Although the full title of this song is Happy (Love Theme from “Lady Sings the Blues”), it did not appear in the film nor the soundtrack album. According to composer Smokey Robinson, the melody of the song was inspired by the movie and Berry Gordy was said to be disappointed that the song was made after the film was finished.
PAL was Rebecca A. Sweet (aka Rebekha Sweet) and sisters Lanetta and Laretta Collier (aka Sinden and Rhett Cellier). PAL’s musical influences included Eurythmics, Sting, Joni Mitchell, Steve Winwood, Elton John, Fleetwood Mac… Most notably, it was Dave Stewart (Eurythmics) who telephoned Motown and inquired about the group after meeting them at an Eurythmics concert. He had assumed that PAL was already signed to Motown and upon being told they were not, asked “Why.” The group’s name was inspired by “Pal” Shazar of Slow Children as it aptly represented the relationship of the members of the group. PAL’s music was only released in Europe as it was welcomed by the European licensees who had been anxiously awaiting a new fresh sound from Motown. PAL’s CD was somewhat altered from their original sound and true musical instincts, but they were lucky enough to maintain some elements true to their musical integrity as was showcased in “Talk We Don’t.” Simply told, PAL was not an” R&B” group but the record company enlisted the services of a Motown producer attempting to infuse R&B into their music in hopes of serving the American R&B base. This approach was again exercised in Motown’s 12 inch remixes of “Talk We Don’t” down-playing the breathing drums that were an integral part of the song’s original music. In January 1986, PAL embarked upon a promotional tour at the request of Motown’s European licensees. The official video for the single “Talk We Don’t” was produced in London utilizing the original track. PAL was told that their single at that time was the highest debuting single by any new group in Holland. PAL toured England, France, Spain, Germany, Holland and Belgium. They loved it! Upon returning to the U.S., Motown was still at a loss as what to do with PAL. Even though the music had been so positively accepted abroad, America was not Europe. Motown never released PAL’s music in America and this freed the group from any further recording obligations to Motown. Around 1988, PAL disbanded and went on to lead very successful lives in other creative genres.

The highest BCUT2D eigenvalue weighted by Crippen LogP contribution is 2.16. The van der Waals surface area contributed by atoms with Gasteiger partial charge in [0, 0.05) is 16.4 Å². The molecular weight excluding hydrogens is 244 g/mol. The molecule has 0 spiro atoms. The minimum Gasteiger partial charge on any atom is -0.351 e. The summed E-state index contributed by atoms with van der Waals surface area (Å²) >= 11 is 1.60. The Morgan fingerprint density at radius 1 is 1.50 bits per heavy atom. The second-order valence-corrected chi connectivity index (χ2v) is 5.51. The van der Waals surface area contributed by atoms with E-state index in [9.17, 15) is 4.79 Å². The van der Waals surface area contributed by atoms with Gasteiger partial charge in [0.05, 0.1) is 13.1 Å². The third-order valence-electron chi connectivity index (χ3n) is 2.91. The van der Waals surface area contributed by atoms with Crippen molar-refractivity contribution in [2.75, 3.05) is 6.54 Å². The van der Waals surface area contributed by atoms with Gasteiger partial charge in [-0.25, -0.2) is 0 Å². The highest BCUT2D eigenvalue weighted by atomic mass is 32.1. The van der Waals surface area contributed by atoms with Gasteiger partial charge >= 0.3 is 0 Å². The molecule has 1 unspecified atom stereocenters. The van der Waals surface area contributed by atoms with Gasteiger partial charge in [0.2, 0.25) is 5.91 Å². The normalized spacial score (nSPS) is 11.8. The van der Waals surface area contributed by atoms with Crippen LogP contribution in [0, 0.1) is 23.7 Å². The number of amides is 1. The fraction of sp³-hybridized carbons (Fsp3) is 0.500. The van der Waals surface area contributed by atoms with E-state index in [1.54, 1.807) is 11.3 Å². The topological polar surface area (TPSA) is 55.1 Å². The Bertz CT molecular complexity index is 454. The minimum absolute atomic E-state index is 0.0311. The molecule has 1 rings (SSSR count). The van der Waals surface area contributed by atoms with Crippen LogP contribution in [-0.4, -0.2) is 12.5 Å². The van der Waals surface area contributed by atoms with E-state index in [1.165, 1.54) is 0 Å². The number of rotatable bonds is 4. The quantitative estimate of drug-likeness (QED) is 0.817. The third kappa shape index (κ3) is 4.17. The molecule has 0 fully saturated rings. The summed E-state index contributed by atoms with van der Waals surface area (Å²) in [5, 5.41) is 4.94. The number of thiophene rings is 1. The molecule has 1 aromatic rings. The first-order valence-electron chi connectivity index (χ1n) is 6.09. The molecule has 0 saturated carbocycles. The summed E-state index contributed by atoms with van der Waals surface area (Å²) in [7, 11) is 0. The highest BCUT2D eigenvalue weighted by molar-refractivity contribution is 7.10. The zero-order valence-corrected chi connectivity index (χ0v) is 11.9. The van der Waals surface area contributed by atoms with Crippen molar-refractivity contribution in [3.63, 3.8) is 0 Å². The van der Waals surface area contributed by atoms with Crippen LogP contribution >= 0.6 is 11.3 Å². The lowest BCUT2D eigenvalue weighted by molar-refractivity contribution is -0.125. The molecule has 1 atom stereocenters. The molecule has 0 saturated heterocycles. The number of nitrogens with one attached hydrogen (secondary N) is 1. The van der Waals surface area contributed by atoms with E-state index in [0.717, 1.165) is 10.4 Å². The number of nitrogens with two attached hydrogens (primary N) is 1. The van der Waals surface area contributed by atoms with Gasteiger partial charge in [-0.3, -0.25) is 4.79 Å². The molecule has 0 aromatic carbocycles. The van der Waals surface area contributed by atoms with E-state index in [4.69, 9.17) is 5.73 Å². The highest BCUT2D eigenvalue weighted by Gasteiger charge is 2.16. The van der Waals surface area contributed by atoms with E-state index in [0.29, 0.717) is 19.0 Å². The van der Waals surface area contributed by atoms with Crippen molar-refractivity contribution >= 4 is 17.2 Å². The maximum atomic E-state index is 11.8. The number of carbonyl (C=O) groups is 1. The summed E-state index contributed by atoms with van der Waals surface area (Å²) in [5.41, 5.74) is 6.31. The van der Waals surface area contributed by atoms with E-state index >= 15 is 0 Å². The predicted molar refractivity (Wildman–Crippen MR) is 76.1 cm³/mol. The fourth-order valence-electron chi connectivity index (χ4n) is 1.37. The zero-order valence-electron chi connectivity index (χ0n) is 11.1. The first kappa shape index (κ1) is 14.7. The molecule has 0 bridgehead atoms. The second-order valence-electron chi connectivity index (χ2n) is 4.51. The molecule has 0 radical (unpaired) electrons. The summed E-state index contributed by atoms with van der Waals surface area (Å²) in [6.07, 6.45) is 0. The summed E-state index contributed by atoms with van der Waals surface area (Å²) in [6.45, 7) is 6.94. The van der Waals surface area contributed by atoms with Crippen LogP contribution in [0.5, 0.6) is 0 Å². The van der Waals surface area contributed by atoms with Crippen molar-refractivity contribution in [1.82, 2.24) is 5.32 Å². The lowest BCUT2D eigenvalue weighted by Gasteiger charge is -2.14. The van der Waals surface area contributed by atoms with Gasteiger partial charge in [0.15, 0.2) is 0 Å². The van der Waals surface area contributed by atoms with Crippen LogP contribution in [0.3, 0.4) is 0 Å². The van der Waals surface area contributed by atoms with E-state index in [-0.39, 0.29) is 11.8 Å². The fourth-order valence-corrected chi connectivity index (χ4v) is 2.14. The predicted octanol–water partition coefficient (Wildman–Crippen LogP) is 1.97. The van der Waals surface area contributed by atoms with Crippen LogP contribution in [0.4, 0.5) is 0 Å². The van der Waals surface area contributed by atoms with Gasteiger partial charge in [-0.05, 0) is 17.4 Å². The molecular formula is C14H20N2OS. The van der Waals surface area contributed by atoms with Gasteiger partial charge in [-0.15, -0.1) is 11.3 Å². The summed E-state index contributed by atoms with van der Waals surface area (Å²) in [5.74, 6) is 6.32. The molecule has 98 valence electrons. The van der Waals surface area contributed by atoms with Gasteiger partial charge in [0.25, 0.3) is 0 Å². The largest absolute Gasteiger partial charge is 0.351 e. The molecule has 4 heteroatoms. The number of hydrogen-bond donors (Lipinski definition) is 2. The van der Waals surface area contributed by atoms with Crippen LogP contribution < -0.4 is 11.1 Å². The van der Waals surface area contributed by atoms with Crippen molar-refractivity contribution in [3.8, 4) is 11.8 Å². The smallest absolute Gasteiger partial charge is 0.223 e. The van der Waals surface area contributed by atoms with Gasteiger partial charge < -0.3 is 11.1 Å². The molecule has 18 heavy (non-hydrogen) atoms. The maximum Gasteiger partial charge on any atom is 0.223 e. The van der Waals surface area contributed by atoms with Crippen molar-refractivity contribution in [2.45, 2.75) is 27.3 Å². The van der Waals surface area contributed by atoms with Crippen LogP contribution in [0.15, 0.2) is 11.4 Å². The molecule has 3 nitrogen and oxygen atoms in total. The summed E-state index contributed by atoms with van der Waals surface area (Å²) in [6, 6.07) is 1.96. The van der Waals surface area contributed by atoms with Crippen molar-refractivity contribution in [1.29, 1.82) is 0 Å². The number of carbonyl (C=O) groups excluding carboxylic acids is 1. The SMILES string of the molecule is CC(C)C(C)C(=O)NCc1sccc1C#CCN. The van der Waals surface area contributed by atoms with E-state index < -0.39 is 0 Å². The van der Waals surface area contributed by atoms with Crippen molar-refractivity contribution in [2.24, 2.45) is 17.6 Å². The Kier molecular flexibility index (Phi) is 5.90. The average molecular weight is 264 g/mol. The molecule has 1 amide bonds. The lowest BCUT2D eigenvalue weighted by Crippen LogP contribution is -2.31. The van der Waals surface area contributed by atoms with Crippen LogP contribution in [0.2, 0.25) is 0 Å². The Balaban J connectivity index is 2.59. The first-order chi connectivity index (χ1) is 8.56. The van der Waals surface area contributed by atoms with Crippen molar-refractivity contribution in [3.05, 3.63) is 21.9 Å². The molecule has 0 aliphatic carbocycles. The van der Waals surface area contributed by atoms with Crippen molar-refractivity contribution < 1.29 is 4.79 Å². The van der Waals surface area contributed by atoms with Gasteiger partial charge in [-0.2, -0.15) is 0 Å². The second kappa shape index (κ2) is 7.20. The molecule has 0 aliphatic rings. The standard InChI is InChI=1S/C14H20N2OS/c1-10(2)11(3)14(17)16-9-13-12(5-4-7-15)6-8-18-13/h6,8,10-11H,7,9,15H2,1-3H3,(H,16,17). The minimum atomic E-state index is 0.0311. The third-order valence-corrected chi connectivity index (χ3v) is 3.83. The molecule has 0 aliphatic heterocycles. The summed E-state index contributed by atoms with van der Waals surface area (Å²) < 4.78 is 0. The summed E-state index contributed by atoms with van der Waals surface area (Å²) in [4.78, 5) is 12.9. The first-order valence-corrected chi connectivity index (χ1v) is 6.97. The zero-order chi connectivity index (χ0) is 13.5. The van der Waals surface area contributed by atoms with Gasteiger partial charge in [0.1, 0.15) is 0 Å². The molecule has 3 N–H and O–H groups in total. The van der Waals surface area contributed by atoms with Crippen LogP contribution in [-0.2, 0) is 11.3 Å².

For the single version and its remixes, please click here.
The Poppies were an American duo consisting of Liberty Martin and Clifford Lane. Producer Roger Greenawalt and Lane wanted to put together a mob of people to make up the band for performances and scouted constantly for new members. They essentially wanted the audience to be part of the show. This unique approach attracted the attention of Columbia Records, who signed them to an album deal. The lovely Martin, who is Penthouse creator Bob Guccione’sgoddaughter, became the main vocalist and focal point for the act. Their sound was very retro sixties with clear influences from acts like the Beatles. The act itself was then promoted as the duo of Martin and Lane. They released two singles, “She Is Revolution” and “That’s What We’ll Do”, and also recorded a cover of The Velvet Underground’s “All Tomorrow’s Parties”. While overseas they got some notice, their sound wasn’t embraced in North America and the project ended. Martin’s whereabouts are unknown, but Lane continues to produce and has had success creating commercial jingles. Greenawalt has also continued producing and writing for other acts.
According to Isle of Deserted Pop Stars, most of the songs from this album were written by songwriter/producer Michael Garvin whose other songs were recorded by the likes of George Benson, Cher, Sister Sledge, Reba McEntire and Jennifer Lopez. The single, ‘Conceal Your Love' managed to be minor dance hit although, the album suffered from sub-par production quality. Not much information about Debra Torre can be found on the Internet although there was a post in the review section of her album on Amazon who claims that she was the artist (and that her real last name is actually Torres) and had no creative control over the album and did not made any money out of it. Whether this is true or not remains to be seen.
This 1992 song from the duo prominently features a vocal sample from Kate Bush’s song Cloudbusting. In the 2008 remixed version (released as “Something Good ‘08”), Bush’s vocal sample was re-recorded by former Pop Idol contestant and West End actress/singer Davina Perera.
Dusty Trails is a one-off collaboration of Vivian Trimble (of Luscious Jackson) and Josephine Wiggs (of The Breeders). Their only album as Dusty Trails, which also features collaborations with Emmylou Harris and the rest of Luscious Jackson, presents an album of laidback, folkie, soft rock songs.